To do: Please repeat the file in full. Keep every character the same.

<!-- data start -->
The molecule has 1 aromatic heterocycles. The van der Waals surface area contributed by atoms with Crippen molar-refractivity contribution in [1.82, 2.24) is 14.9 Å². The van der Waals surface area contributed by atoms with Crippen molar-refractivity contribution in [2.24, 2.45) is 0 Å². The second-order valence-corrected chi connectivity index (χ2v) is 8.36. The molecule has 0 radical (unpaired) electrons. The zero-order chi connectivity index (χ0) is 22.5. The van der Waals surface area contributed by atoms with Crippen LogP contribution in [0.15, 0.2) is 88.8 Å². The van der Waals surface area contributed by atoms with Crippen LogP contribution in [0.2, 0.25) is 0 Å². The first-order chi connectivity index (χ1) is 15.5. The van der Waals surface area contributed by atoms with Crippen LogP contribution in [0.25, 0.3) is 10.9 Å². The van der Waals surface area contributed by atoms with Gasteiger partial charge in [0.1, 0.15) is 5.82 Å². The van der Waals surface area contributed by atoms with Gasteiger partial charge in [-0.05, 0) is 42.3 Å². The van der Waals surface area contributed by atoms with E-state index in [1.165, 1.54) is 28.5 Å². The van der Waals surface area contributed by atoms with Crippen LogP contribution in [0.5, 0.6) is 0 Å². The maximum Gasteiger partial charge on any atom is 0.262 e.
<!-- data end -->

The molecule has 1 aromatic heterocycles. The van der Waals surface area contributed by atoms with Crippen molar-refractivity contribution in [1.82, 2.24) is 14.9 Å². The van der Waals surface area contributed by atoms with Crippen molar-refractivity contribution in [2.24, 2.45) is 0 Å². The second-order valence-corrected chi connectivity index (χ2v) is 8.36. The molecule has 0 radical (unpaired) electrons. The zero-order chi connectivity index (χ0) is 22.5. The van der Waals surface area contributed by atoms with Crippen LogP contribution in [0.15, 0.2) is 88.8 Å². The van der Waals surface area contributed by atoms with Crippen LogP contribution in [0.2, 0.25) is 0 Å². The first-order chi connectivity index (χ1) is 15.5. The van der Waals surface area contributed by atoms with Crippen LogP contribution in [0.25, 0.3) is 10.9 Å². The van der Waals surface area contributed by atoms with Gasteiger partial charge in [0.1, 0.15) is 5.82 Å². The van der Waals surface area contributed by atoms with Gasteiger partial charge in [-0.05, 0) is 42.3 Å². The van der Waals surface area contributed by atoms with E-state index in [1.165, 1.54) is 28.5 Å². The van der Waals surface area contributed by atoms with Crippen LogP contribution in [0.5, 0.6) is 0 Å². The maximum Gasteiger partial charge on any atom is 0.262 e.